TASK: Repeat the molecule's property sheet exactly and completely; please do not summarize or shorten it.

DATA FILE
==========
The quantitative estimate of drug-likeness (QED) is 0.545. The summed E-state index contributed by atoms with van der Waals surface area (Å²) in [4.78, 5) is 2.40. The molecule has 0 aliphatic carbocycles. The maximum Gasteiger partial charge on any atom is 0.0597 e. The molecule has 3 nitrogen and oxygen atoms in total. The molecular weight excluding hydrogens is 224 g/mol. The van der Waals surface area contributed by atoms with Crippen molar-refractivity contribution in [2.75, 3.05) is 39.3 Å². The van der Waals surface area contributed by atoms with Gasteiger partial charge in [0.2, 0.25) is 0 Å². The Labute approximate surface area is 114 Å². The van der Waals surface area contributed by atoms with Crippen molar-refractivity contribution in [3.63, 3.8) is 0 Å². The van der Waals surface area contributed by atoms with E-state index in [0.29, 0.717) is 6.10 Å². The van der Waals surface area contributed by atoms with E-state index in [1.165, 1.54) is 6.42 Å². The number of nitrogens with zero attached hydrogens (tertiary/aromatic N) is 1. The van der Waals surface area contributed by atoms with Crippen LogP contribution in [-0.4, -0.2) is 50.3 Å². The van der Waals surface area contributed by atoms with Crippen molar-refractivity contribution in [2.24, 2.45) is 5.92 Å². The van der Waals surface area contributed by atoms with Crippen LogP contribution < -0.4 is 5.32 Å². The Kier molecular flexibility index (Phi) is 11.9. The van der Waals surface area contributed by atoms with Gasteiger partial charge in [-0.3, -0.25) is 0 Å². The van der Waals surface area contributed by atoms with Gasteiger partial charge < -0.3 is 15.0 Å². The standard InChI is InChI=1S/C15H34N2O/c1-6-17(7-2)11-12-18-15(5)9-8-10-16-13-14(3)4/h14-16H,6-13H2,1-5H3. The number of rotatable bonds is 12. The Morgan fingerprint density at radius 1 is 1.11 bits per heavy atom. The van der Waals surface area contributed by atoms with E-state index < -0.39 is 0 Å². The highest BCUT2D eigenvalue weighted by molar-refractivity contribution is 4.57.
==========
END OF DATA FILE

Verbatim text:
The quantitative estimate of drug-likeness (QED) is 0.545. The summed E-state index contributed by atoms with van der Waals surface area (Å²) in [4.78, 5) is 2.40. The molecule has 0 aliphatic carbocycles. The maximum Gasteiger partial charge on any atom is 0.0597 e. The molecule has 3 nitrogen and oxygen atoms in total. The molecular weight excluding hydrogens is 224 g/mol. The van der Waals surface area contributed by atoms with Crippen molar-refractivity contribution in [2.75, 3.05) is 39.3 Å². The van der Waals surface area contributed by atoms with Gasteiger partial charge in [0.2, 0.25) is 0 Å². The Labute approximate surface area is 114 Å². The van der Waals surface area contributed by atoms with Crippen molar-refractivity contribution in [3.63, 3.8) is 0 Å². The van der Waals surface area contributed by atoms with E-state index in [0.29, 0.717) is 6.10 Å². The van der Waals surface area contributed by atoms with E-state index in [1.165, 1.54) is 6.42 Å². The number of nitrogens with zero attached hydrogens (tertiary/aromatic N) is 1. The van der Waals surface area contributed by atoms with Crippen LogP contribution in [-0.4, -0.2) is 50.3 Å². The van der Waals surface area contributed by atoms with Crippen molar-refractivity contribution in [2.24, 2.45) is 5.92 Å². The van der Waals surface area contributed by atoms with Crippen LogP contribution < -0.4 is 5.32 Å². The Kier molecular flexibility index (Phi) is 11.9. The van der Waals surface area contributed by atoms with Gasteiger partial charge in [-0.3, -0.25) is 0 Å². The van der Waals surface area contributed by atoms with Gasteiger partial charge < -0.3 is 15.0 Å². The standard InChI is InChI=1S/C15H34N2O/c1-6-17(7-2)11-12-18-15(5)9-8-10-16-13-14(3)4/h14-16H,6-13H2,1-5H3. The number of rotatable bonds is 12. The Morgan fingerprint density at radius 1 is 1.11 bits per heavy atom. The van der Waals surface area contributed by atoms with E-state index < -0.39 is 0 Å². The highest BCUT2D eigenvalue weighted by molar-refractivity contribution is 4.57.